Shell Scripting a Camera Server
The Swedish company Axis Communications AB introduced a new concept several years ago, when it launched its line of camera servers. Perhaps recognizing that its line of network cameras (one of which is reviewed in LJ, September 2000) could not fill all the niches of old-style analog surveillance cameras, it also offered its control and digitizing electronics in a separate, rugged, fanless enclosure. Available in versions with one or four analog video inputs and one pass-through output, camera servers now have offered companies a way to modernize their surveillance systems incrementally for most of a decade.
Naturally, the appliances run Linux these days, on rather specialized hardware. We came into contact with this server because a client had needs that could not be met by Axis' own cameras, but its Web-browser-based interface was well liked by both us and the client. So we were quoted some pro-level third-party hardware from a traditional surveillance camera supplier that was tested to work well with the camera server.
Like computer hardware, cameras and their optics are money sinks. Depending on desired sophistication, it is possible to spend any given sum you might have available.
For our purposes, we needed a remote-controllable pan-tilt-zoom (PTZ) camera for outdoor use, with a respectable amount of magnification. You can find PTZ cameras for a few hundred dollars for basic indoor versions, and a few thousand dollars for variants tolerant of outdoor climate, direct sunlight and minor vandalism.
We went with a pendant-mount enclosed clear dome system at the time—the type you might see at modern airports. For outdoor winter use in Norway, we needed a heated enclosure to avoid ice build-up. Here are the specifications:
Pan movement: 360 degrees continuous.
Vertical tilt: +2 to -92 degrees.
Image sensor: 1/4 inch CCD (3.2 x 2.4mm).
Zoom: 22X optical, focal length 4 to 88mm.
Sensitivity: 0.07 lux at 1/1.5 s shutter speed.
Shutter speed: 1/1.5 to 1/30,000 s.
Minimum F-stop: f/1.6
Operating environment: -40 to +50 degrees Celsius, sustained.
Now, part of the idea in using a PTZ camera for this project was periodically imaging several fixed points and uploading these images to a Webserver. Here we encountered a problem. The stock software could do periodic imaging and FTP just fine. However, we had no way to tell it to go to a PTZ position before snapping the image. The functionality was not essential for our first customer, so delivery went ahead while we researched the issue.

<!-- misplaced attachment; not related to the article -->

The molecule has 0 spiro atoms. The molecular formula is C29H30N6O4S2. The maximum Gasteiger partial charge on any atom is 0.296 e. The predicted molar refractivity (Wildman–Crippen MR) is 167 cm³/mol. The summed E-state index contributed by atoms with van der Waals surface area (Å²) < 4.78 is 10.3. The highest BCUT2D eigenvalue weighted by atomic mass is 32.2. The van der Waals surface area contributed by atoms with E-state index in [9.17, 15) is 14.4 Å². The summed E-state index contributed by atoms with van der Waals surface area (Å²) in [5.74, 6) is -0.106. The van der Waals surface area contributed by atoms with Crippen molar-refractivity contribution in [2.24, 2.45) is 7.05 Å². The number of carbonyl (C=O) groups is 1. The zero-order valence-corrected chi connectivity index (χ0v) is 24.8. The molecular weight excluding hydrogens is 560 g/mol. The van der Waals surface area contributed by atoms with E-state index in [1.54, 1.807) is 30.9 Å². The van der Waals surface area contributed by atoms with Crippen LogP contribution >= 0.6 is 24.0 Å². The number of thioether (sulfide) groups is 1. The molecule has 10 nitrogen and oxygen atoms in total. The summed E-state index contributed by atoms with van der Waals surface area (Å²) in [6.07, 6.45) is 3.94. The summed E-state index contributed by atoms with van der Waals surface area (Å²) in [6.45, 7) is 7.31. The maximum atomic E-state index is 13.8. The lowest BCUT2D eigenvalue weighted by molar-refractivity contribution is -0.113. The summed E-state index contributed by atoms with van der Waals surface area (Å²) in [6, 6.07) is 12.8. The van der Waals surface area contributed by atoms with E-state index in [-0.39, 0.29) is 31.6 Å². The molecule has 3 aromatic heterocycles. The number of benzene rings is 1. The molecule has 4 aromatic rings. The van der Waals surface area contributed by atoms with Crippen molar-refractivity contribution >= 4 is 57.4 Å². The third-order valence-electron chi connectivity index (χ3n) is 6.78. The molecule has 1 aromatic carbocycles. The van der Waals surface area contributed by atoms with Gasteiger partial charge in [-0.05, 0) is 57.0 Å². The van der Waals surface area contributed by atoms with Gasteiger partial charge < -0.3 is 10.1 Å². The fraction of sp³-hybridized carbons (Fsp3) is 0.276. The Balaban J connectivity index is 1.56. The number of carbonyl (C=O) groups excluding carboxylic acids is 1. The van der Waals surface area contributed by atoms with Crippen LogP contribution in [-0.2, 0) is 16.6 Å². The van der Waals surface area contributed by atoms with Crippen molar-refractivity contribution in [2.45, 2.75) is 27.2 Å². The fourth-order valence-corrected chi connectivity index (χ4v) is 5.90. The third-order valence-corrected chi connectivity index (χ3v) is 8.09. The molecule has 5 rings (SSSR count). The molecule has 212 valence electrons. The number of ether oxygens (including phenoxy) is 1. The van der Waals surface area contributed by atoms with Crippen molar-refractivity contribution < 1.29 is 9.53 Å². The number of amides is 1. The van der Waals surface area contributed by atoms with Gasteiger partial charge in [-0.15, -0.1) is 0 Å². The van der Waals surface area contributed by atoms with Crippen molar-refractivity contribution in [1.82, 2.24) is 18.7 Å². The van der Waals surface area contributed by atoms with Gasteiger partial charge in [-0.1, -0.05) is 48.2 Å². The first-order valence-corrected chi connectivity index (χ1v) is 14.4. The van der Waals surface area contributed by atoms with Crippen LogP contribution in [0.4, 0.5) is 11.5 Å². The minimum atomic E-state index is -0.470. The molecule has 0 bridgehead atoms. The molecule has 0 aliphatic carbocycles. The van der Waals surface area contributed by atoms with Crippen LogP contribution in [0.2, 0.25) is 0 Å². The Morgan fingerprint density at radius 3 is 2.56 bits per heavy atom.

The software in this appliance is open to modification in a few ways. Source code is available for all open-source components of the firmware image—so the administration interface CGI is missing, but the rest is mostly available for inspection and modification. The source code for a specific firmware release is not downloadable, though; you must request it in writing, from the Axis IPR Department. They will send you the source code on a CD for a nominal fee.
We had more customers in the pipeline, so research went ahead. That work eventually yielded several APIs that could be mined for functionality.
Here are the available APIs:
The normal admin interface (Web browser).
GCC SDK for Linux/cris.
As with most embedded devices, there are some restrictions and inconveniences. First and foremost, the severely limited space. Less than 100kb-writable filesystem space is available for third-party modifications, out of the 4MB Flash storage. All standard software is on a read-only filesystem, not replaceable without creating a custom firmware image.
No SSH server or client was available at the time, so custom shell scripts had to be triggered by timer or run from a PHP script. There was a telnet server available for development use, however. And nowadays, Dropbear SSH has been ported to the architecture.
We wanted to make do without an additional server just for automation, if we could, so our effort went toward some internal shell scripting, triggered at a set interval by the task scheduler utask. Incidentally, this task scheduler has some extra capabilities compared to a vanilla cron—it can react to external events, like a digital input low-high transition, or loss of video signal on camera #2.
Practical Task Scheduling Deployment
July 20, 2016 12:00 pm CDT
One of the best things about the UNIX environment (aside from being stable and efficient) is the vast array of software tools available to help you do your job. Traditionally, a UNIX tool does only one thing, but does that one thing very well. For example, grep is very easy to use and can search vast amounts of data quickly. The find tool can find a particular file or files based on all kinds of criteria. It's pretty easy to string these tools together to build even more powerful tools, such as a tool that finds all of the .log files in the /home directory and searches each one for a particular entry. This erector-set mentality allows UNIX system administrators to seem to always have the right tool for the job.
Cron traditionally has been considered another such a tool for job scheduling, but is it enough? This webinar considers that very question. The first part builds on a previous Geek Guide, Beyond Cron, and briefly describes how to know when it might be time to consider upgrading your job scheduling infrastructure. The second part presents an actual planning and implementation framework.
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